September 9, 2021 | Editor: Martin Wennerstrom
Key Lagardere shareholder exits holding company
Bernard Arnault’s Financière Agache has announced that it is trading all of its shares in Arnaud Lagardère’s personal holding company in exchange for Lagardère SA shares. In connection with the restructuring, the acting-in-concert agreement between Arnaud Lagardère and Financière Agache will terminate. The shareholder accord was instituted in 2020 and enabled the French media publisher to fend off a proxy battle with its largest shareholders, Vivendi and Amber Capital. The investors had sought representation on the board in an effort to “stabilize” the group, after having long criticized it for its “Byzantine” limited partnership structure that allowed Arnaud Lagardère to effectively retain full control of the company despite his relatively modest 7% stake. Lagardère has since abolished this structure, having completed its conversion into a joint-stock company with a board of directors on June 30, 2021. The change formally elevates Arnaud Lagardère from CEO to combined Chairman and CEO for a six-year term, albeit without his former veto over major corporate decisions.
China Huarong releases long-delayed FY2020 results
On August 29, 2021, Chinese state-owned asset manager China Huarong Asset Management Co posted a USD 16 billion loss for FY2020 and said its capital adequacy and leverage ratios had failed to meet minimum regulatory requirements. The firm had delayed the release of its FY 2020 annual results by nearly five months, finally publishing them on the same day as the H1 FY2021 results, for which a USD 24.5 million profit was posted. The company attributed the losses to, inter alia, its former Chairman Lai Xiaomin, who was executed in January 2021 following his conviction on charges of bribery, corruption and bigamy.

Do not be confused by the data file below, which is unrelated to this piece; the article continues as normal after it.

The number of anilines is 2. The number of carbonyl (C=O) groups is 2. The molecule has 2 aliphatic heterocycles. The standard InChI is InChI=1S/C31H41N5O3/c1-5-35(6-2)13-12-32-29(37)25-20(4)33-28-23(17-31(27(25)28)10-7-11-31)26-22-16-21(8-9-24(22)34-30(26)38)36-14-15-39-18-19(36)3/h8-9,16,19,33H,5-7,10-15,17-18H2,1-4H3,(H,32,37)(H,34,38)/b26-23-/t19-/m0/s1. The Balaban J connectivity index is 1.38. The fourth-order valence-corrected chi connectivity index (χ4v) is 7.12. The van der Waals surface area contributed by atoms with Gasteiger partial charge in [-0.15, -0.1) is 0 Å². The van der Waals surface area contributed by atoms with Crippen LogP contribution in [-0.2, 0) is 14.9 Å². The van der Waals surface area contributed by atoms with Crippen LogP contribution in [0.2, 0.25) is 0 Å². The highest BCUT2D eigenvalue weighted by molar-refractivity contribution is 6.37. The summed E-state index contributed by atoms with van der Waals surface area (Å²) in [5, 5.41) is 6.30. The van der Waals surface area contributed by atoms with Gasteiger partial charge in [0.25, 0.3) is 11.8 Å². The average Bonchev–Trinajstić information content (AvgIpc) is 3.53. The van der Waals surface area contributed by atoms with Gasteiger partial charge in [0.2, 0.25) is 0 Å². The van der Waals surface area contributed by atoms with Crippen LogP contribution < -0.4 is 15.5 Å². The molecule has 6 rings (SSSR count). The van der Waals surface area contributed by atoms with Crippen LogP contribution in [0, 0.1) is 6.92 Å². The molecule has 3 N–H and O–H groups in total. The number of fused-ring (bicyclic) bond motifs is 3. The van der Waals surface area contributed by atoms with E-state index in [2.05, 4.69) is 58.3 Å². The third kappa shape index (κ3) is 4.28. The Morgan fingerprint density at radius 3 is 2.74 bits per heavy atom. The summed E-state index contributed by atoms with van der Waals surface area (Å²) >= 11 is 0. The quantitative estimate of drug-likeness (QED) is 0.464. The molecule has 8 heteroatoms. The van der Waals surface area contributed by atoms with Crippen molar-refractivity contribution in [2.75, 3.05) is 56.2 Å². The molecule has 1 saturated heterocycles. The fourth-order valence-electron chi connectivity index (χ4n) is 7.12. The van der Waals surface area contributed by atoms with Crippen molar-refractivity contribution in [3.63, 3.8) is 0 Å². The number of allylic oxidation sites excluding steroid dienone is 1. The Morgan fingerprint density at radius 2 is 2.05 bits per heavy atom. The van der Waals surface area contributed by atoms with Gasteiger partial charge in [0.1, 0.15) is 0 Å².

BHP appoints KPMG boss as board member
Anglo-Australian miner BHP has announced that KPMG’s UK Audit Chair Michelle Hinchliffe will, effective March 1, 2022, join its board as an independent director and a member of the Audit and Risk Committee. Hinchliffe is set to retire in February 2022 from KPMG UK, where she recently served on the Executive Committee as Head of Audit. The mining giant was audited by KPMG between 1996 and 2019, paying nearly USD 250 million in total fees to KPMG or its affiliated firms for services provided between FY2010 and FY2019 alone. The announcement has prompted concerns over Hinchliffe’s independence from BHP, given her relationship with KPMG.BHP (1) | BHP (2) | BHP (3) | AT
GRAIL’s acquisition by Illumina spurs regulatory debate
U.S. lawmakers have raised concerns over the Federal Trade Commission’s (“FTC”) efforts to block genomic firm Illumina’s acquisition of GRAIL, citing “questions about [its] interference in the case.” The FTC alleges that the merger would “substantially lessen competition” in the U.S. multi-cancer early detection market. Notably, Illumina is a supplier of next generation sequencing (“NGS”) systems, while GRAIL - a company it spun off in 2016 - develops cancer detection tests that rely on NGS systems. The EU Commission has opened a similar probe into whether the acquisition may reduce competition and innovation.
Governance in Brief – August 11, 2022
At Tesla AGM, ESG proposals fall short of goal line Tesla’s August 4, 2022, AGM rejected seven shareholder proposals addressing: reporting on anti-harassment and discrimination efforts, board diversity reporting, employee arbitration, lobbying reporting, freedom of association and collective bargaining, child labour reporting, and water risk reporting.
Governance in Brief – August 4, 2022
Alibaba plans primary listing in Hong Kong Alibaba Group will apply for a primary listing in Hong Kong, with the process expected to be completed by the end of this year. Currently, the Chinese tech giant has a primary listing in the US and a secondary listing on the Hong Kong Stock Exchange.
Governance in Brief – July 28, 2022
German government bails out gas supplier Uniper amid energy crisis The German government has agreed to bail out gas importer Uniper in a deal worth EUR 15 billion. Faced with reduced gas flows from Russia and soaring energy prices, the company had recently asked the government for financial support, making use of newly adopted legislation allowing energy companies to receive support from the government.